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Mountain Journal

Environment, news, culture from the Australian Alps

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bushwalking

Reseeding the Alpine Ash and Mountain Ash forests

There is no doubt that our fire seasons are getting longer and more intense and this is starting to have potentially landscape changing impacts. There is concern that Alpine Ash forests could be wiped out in some areas where fire comes in multiple waves before the recovering trees can set seed. Parts of north eastern Victoria have been burnt three times in a decade. Mountain Ash forests face similar threats.

It is tragic that fires are so frequent and intense that we face the prospect of seeing these vegetation communities collapse. There are many ways we must respond: acting decisively on climate change, and protecting these forests from wildfire and over logging. Aerial seeding programs also aim to help these forests survive.

Continue reading “Reseeding the Alpine Ash and Mountain Ash forests”

Kuark forest after the fires

The old growth forest of Kuark is (I can’t bring myself to say ‘was’) a jewel in the wild landscape of East Gippsland. It provides habitat for threatened species such as the Sooty, Masked and Powerful owls, Greater gliders and Long footed potoroos, and is a rare rainforest type where warm and cool temperate rainforest blend together in an ‘over lap’ assemblage.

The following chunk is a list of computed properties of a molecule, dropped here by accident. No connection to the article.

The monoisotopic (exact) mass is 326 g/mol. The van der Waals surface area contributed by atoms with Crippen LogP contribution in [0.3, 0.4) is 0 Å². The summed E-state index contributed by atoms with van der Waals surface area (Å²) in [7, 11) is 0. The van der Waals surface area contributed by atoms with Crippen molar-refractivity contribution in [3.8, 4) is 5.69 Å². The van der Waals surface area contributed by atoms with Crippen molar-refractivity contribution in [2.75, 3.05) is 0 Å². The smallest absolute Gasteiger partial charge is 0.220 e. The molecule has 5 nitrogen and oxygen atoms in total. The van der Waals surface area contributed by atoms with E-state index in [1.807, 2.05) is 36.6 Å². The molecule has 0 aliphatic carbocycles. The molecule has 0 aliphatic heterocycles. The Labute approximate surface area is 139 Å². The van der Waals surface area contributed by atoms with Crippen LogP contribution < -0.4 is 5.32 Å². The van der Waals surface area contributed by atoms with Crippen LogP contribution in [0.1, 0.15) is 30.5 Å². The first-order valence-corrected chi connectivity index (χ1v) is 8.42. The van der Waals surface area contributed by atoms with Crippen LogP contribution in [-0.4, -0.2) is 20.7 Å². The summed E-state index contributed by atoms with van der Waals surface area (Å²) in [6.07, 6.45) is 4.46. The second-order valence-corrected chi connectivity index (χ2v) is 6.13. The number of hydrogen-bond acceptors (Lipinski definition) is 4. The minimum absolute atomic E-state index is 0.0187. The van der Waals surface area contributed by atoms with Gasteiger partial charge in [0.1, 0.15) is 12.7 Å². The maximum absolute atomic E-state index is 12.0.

There was a long campaign, led by Goongerah Environment Centre (GECO) and The Wilderness Society to see the Kuark protected. It had considerable success, and was scheduled to be fully protected under a Bill in parliament to include Kuark in the Errinundra National Park.

Then this summer happened. I watched in horror as parts of the legendary Errinundra Plateau burnt and the rainforests of Martins Creek were devastated. I hadn’t heard news of the Kuark until now.

Ed Hill led the campaign to protect the Kuark forest. He has been up there recently. This is his report.

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Inquiry into the 2019-20 Victorian Fire Season

This summer’s fires had a devastating impact on the environment and economies of the Victorian, NSW and ACT mountains.

Now, the Victorian government, through the Inspector-General for Emergency Management or IGEM, is holding an inquiry into ‘Victoria’s preparedness for and response to the 2019-20 fire season’. You can make a submission to this process.

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Fires and snow gums. To keep these forests we need less fire.

Fires are still burning out of control across much of the Australian High Country. Yet we are already well into the blame game, where some people and groups are blaming environmental activists and/ or The Greens party for ‘stopping’ fuel reduction burning and hence making the fires worse. While this is not true, this resonates with certain anti green and conservative demographics (check here for an alternative view of the conversation).

There is no doubt that fuel reduction burning has a role to play in how we manage forests and other landscapes. The problem is that it is often seen as a ‘one size fits all’ tool that will reduce fire intensity in all environments. But in reality, it works well in some ecosystems and is counter productive in others. This is a subtlety that is lost on the ‘fuel reduction is the answer’ boosters.